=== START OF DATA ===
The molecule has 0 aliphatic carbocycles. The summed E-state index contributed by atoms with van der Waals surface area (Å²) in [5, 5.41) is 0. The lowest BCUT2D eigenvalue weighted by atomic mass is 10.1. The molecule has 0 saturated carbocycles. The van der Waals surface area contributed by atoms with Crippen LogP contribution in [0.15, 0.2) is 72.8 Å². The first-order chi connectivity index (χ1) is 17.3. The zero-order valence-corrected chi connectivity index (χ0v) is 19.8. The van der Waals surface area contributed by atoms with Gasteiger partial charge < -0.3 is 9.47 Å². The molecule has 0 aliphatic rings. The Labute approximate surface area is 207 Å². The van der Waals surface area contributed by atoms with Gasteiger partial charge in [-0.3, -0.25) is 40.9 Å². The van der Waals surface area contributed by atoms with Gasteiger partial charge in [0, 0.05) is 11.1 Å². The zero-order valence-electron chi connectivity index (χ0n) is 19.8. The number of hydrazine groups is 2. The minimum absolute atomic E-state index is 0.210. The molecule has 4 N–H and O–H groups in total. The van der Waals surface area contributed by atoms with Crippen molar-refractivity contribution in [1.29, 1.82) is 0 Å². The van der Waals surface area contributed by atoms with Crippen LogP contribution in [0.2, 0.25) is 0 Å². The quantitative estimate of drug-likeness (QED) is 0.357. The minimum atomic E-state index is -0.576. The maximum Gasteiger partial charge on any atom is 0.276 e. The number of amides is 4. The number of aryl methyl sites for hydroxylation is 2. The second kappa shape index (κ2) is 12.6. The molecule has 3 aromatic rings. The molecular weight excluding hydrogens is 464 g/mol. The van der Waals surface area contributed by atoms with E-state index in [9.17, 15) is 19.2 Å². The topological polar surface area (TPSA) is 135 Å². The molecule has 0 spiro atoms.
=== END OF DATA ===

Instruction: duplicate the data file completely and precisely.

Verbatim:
The molecule has 0 aliphatic carbocycles. The summed E-state index contributed by atoms with van der Waals surface area (Å²) in [5, 5.41) is 0. The lowest BCUT2D eigenvalue weighted by atomic mass is 10.1. The molecule has 0 saturated carbocycles. The van der Waals surface area contributed by atoms with Crippen LogP contribution in [0.15, 0.2) is 72.8 Å². The first-order chi connectivity index (χ1) is 17.3. The zero-order valence-corrected chi connectivity index (χ0v) is 19.8. The van der Waals surface area contributed by atoms with Gasteiger partial charge < -0.3 is 9.47 Å². The molecule has 0 aliphatic rings. The Labute approximate surface area is 207 Å². The van der Waals surface area contributed by atoms with Gasteiger partial charge in [-0.3, -0.25) is 40.9 Å². The van der Waals surface area contributed by atoms with Gasteiger partial charge in [0, 0.05) is 11.1 Å². The zero-order valence-electron chi connectivity index (χ0n) is 19.8. The number of hydrazine groups is 2. The minimum absolute atomic E-state index is 0.210. The molecule has 4 N–H and O–H groups in total. The van der Waals surface area contributed by atoms with Crippen molar-refractivity contribution in [1.29, 1.82) is 0 Å². The van der Waals surface area contributed by atoms with Crippen LogP contribution in [0.2, 0.25) is 0 Å². The quantitative estimate of drug-likeness (QED) is 0.357. The minimum atomic E-state index is -0.576. The maximum Gasteiger partial charge on any atom is 0.276 e. The number of amides is 4. The number of aryl methyl sites for hydroxylation is 2. The second kappa shape index (κ2) is 12.6. The molecule has 3 aromatic rings. The molecular weight excluding hydrogens is 464 g/mol. The van der Waals surface area contributed by atoms with E-state index in [9.17, 15) is 19.2 Å². The topological polar surface area (TPSA) is 135 Å². The molecule has 0 spiro atoms.